"I don't think it is very bad," said Kitty. "Dan threw a piece of wood, and it—it hit Jabez on the forehead, and—and oh, Fanny, what will father think? I believe he is angry with us already, and you know he was out all night and is very tired, and he will be more angry if there's no hot water or anything he wants, and I—I did so want to help him."

Fanny, who appeared more concerned about Jabez than about her master, was, with a lavish use of sticks, kindling a big blaze under a small kettle, and soon had water ready as hot as it was needed. Kitty, greatly relieved, ran back with it to her father.

"I suppose, as usual, there was none," he said gravely, "though I have said until I am tired that in a doctor's house there should always be a supply;" and Kitty could find nothing to say.

Jabez by this time was seated in a chair, facing the light. He was looking very pale and subdued. The thought of having his wound washed and dressed upset him far more than did the wound itself. Betty and Anthony were sitting on two of the stiffest and most uncomfortable-looking chairs in the room, with very grave expressions on their pale but not too clean faces. Dan was standing by the window looking intensely nervous and uncomfortable. He glanced frequently from Jabez to his father, and back again, and Kitty could see he was longing to say something, but did not know how to. She was very sorry that it had been Dan who had dealt the fatal blow. She almost wished that it had been she herself who had done it, for their father was never quite so severe with her or Betty as with the boys.

With the feeling still on her that trouble was coming, she fried to make herself as useful as possible; but as she knew little or nothing as to where anything was kept, she was more of a hindrance than a help, and her hopes were blighted by her father's order to them all to leave the room.

"I will see you presently," he said sternly. "I will either come to you or send for you when I am ready;" and, feeling very crushed, they made their way to the old nursery, now called "the schoolroom," and there waited with curiously mingled feelings for what was to happen next. They did not expect it to be anything very serious; but they hated to vex their father, and they felt that now they really had vexed him.

Oh how slowly the minutes passed, and what a lot of them there were! It seemed to them that time enough had elapsed in which to have set every limb that Jabez possessed, and to hear the recital of every wrong he had ever received at their hands; and by the time they heard their father's footstep coming their hopes and fears had gone up and down again many times, and they had pictured themselves sentenced to every possible and impossible punishment that their minds could imagine.



When the door opened and Dr. Trenire came in with the heavy tread of a very weary man, and the face of a very worried one, another and a larger wave of shame and remorse rushed over them all.

Dan stepped forward at once to put his feelings into words. "I am fearfully sorry, father," he said impetuously. "I—I was a brute to throw the things at Jabez; but I—I never meant to hurt him. Is it very bad?"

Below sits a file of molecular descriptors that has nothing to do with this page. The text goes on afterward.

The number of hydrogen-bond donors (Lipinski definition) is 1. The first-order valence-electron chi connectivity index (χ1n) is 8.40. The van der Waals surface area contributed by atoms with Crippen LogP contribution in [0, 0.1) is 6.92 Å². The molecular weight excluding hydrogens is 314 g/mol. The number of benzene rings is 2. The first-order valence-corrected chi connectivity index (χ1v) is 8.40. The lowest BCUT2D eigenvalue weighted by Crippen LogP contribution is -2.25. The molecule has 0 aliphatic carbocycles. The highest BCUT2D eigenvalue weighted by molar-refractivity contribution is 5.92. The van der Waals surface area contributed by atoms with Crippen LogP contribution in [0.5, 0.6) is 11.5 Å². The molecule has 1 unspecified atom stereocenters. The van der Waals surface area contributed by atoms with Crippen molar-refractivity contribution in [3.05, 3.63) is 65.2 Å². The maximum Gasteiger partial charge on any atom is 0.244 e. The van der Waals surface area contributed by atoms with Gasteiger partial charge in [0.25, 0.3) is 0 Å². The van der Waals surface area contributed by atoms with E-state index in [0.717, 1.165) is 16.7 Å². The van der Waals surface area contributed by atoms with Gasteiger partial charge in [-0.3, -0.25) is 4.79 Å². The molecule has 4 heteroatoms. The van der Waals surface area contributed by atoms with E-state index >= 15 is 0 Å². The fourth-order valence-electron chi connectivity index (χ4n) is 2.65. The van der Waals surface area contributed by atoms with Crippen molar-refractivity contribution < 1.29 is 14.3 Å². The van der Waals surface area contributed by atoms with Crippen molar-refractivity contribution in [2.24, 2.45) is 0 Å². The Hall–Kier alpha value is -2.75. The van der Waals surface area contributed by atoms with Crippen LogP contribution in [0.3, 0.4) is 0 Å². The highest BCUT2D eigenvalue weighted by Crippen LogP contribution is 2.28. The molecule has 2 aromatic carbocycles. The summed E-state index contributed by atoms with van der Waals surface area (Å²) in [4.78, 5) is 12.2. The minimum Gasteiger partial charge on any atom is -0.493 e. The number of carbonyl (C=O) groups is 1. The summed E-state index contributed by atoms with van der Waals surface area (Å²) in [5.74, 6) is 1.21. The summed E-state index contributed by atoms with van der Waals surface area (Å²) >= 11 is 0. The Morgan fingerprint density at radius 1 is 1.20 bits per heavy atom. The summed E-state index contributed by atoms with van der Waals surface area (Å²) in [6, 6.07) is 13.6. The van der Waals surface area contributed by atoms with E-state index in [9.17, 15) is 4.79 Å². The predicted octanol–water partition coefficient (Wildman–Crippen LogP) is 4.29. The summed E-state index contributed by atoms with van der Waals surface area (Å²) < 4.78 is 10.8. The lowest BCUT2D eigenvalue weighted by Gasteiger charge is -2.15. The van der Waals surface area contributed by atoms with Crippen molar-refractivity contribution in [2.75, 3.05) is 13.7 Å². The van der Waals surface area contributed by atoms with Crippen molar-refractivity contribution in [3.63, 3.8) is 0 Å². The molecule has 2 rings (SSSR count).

"It is not a serious wound by any means," said the doctor slowly; "but, of course, the wood was old and dirty, and the nail rusty, and there is always danger of blood-poisoning."

"Oh, I hadn't thought of that," said Dan, looking alarmed.

"No, that is just it," sighed the doctor; "you don't think. No one in the house thinks, it seems to me. I suppose, though, it isn't your fault; you have no one to teach you," and he sighed a heavy, harassed sigh.

The children's mother had died nearly five years earlier, when Kitty was nine, and Anthony but a year old. For a time a housekeeper had been employed to manage both children and servants; but so uncomfortable had been her rule, so un-homelike the house, so curbed and dreary the children's lives, that when Kitty reached the mature age of thirteen her father, only too glad to banish the stranger from their midst, had given in to her pleading, and with high hopes of a home which would be happy and homelike once more, allowed her to become housekeeper and mistress of the house.

Unfortunately, though, Kitty had had no training. Her mother had been an excellent manager; but Kitty was only a little thing when she lost her, and her life had mostly been spent, happily enough, in nursery and schoolroom. Mrs. Trenire's wish had been that her children should have a happy childhood, so all family troubles, all anxieties, domestic worries and details, were kept from them, and the result was that, beyond the nursery and schoolroom life, they knew nothing. Kitty had not the least idea how rooms were cleaned, or meals provided, or anything. Then had come the housekeeper, who for other reasons had kept the children to their own quarters. She resented any interference or questioning, and objected to any trouble they might give her, but as long as they amused themselves and kept out of her way, they were free to do pretty much as they wished.

Under the circumstances it was not greatly to be wondered at that when Kitty took up the reins of management, life at Dr. Trenire's was not well-ordered and free from muddle, and that the doctor himself looked worried, and sad, and careworn.

The pity of it was that Kitty did not try to learn even the very simplest things in housekeeping, and in that lay the root of the trouble and the cause of all that followed. Though when four wild young spirits, that have been bottled up and corked down for years, suddenly find themselves free and able to do what they like when they like, without having to render an account to any one, it would be rather wonderful if they did settle down and become quite staid and steady all at once.